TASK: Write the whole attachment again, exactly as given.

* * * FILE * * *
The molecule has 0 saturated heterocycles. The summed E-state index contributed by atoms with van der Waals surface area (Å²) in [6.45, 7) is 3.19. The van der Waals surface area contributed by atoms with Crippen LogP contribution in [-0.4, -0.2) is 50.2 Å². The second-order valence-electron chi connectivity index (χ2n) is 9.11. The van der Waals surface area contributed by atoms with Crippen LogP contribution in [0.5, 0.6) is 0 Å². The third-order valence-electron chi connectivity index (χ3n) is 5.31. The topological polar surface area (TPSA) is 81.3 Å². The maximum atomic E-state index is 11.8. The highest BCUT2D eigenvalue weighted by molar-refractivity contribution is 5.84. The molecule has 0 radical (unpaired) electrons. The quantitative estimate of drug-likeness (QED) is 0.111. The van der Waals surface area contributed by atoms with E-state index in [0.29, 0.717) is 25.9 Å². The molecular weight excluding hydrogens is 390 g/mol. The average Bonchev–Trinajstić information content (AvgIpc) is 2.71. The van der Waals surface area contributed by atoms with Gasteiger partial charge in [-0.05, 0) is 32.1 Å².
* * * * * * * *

The molecule has 0 saturated heterocycles. The summed E-state index contributed by atoms with van der Waals surface area (Å²) in [6.45, 7) is 3.19. The van der Waals surface area contributed by atoms with Crippen LogP contribution in [-0.4, -0.2) is 50.2 Å². The second-order valence-electron chi connectivity index (χ2n) is 9.11. The van der Waals surface area contributed by atoms with Crippen LogP contribution in [0.5, 0.6) is 0 Å². The third-order valence-electron chi connectivity index (χ3n) is 5.31. The topological polar surface area (TPSA) is 81.3 Å². The maximum atomic E-state index is 11.8. The highest BCUT2D eigenvalue weighted by molar-refractivity contribution is 5.84. The molecule has 0 radical (unpaired) electrons. The quantitative estimate of drug-likeness (QED) is 0.111. The van der Waals surface area contributed by atoms with E-state index in [0.29, 0.717) is 25.9 Å². The molecular weight excluding hydrogens is 390 g/mol. The average Bonchev–Trinajstić information content (AvgIpc) is 2.71. The van der Waals surface area contributed by atoms with Gasteiger partial charge in [-0.05, 0) is 32.1 Å².